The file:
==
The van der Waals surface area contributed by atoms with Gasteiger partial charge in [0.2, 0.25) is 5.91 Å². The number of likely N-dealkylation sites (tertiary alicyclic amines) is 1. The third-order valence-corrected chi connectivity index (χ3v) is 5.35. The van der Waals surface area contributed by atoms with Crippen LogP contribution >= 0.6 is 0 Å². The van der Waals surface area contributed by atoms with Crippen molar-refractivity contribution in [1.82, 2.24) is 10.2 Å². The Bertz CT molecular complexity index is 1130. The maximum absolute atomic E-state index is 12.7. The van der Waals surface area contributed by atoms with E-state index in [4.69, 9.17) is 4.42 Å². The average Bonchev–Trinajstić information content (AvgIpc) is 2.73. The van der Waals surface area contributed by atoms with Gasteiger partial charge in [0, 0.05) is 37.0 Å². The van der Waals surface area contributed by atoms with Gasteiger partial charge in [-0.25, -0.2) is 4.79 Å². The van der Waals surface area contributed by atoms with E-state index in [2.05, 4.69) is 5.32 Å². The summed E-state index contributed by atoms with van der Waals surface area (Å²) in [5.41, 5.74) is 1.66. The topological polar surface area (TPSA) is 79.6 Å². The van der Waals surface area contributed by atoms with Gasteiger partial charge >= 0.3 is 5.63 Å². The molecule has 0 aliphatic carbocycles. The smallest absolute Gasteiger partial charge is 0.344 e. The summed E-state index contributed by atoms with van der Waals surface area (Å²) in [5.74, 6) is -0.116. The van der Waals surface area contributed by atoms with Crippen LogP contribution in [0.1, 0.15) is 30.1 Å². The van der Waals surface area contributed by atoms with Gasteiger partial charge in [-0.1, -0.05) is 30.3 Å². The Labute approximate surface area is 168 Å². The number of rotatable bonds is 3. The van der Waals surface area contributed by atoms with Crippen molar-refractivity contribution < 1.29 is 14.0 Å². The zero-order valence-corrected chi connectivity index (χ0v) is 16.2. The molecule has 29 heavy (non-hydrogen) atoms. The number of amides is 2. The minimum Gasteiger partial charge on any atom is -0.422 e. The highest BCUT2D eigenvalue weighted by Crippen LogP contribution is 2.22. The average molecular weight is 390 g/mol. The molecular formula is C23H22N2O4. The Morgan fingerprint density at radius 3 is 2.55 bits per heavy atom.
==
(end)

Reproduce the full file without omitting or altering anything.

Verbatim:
The van der Waals surface area contributed by atoms with Gasteiger partial charge in [0.2, 0.25) is 5.91 Å². The number of likely N-dealkylation sites (tertiary alicyclic amines) is 1. The third-order valence-corrected chi connectivity index (χ3v) is 5.35. The van der Waals surface area contributed by atoms with Crippen LogP contribution >= 0.6 is 0 Å². The van der Waals surface area contributed by atoms with Crippen molar-refractivity contribution in [1.82, 2.24) is 10.2 Å². The Bertz CT molecular complexity index is 1130. The maximum absolute atomic E-state index is 12.7. The van der Waals surface area contributed by atoms with E-state index in [4.69, 9.17) is 4.42 Å². The average Bonchev–Trinajstić information content (AvgIpc) is 2.73. The van der Waals surface area contributed by atoms with Gasteiger partial charge in [0, 0.05) is 37.0 Å². The van der Waals surface area contributed by atoms with Gasteiger partial charge in [-0.25, -0.2) is 4.79 Å². The van der Waals surface area contributed by atoms with E-state index in [2.05, 4.69) is 5.32 Å². The summed E-state index contributed by atoms with van der Waals surface area (Å²) in [5.41, 5.74) is 1.66. The topological polar surface area (TPSA) is 79.6 Å². The van der Waals surface area contributed by atoms with Gasteiger partial charge >= 0.3 is 5.63 Å². The molecule has 0 aliphatic carbocycles. The smallest absolute Gasteiger partial charge is 0.344 e. The summed E-state index contributed by atoms with van der Waals surface area (Å²) in [5.74, 6) is -0.116. The van der Waals surface area contributed by atoms with Crippen LogP contribution in [0.1, 0.15) is 30.1 Å². The van der Waals surface area contributed by atoms with Gasteiger partial charge in [-0.1, -0.05) is 30.3 Å². The Labute approximate surface area is 168 Å². The number of rotatable bonds is 3. The van der Waals surface area contributed by atoms with Crippen molar-refractivity contribution < 1.29 is 14.0 Å². The zero-order valence-corrected chi connectivity index (χ0v) is 16.2. The molecule has 29 heavy (non-hydrogen) atoms. The number of amides is 2. The minimum Gasteiger partial charge on any atom is -0.422 e. The highest BCUT2D eigenvalue weighted by Crippen LogP contribution is 2.22. The average molecular weight is 390 g/mol. The molecular formula is C23H22N2O4. The Morgan fingerprint density at radius 3 is 2.55 bits per heavy atom.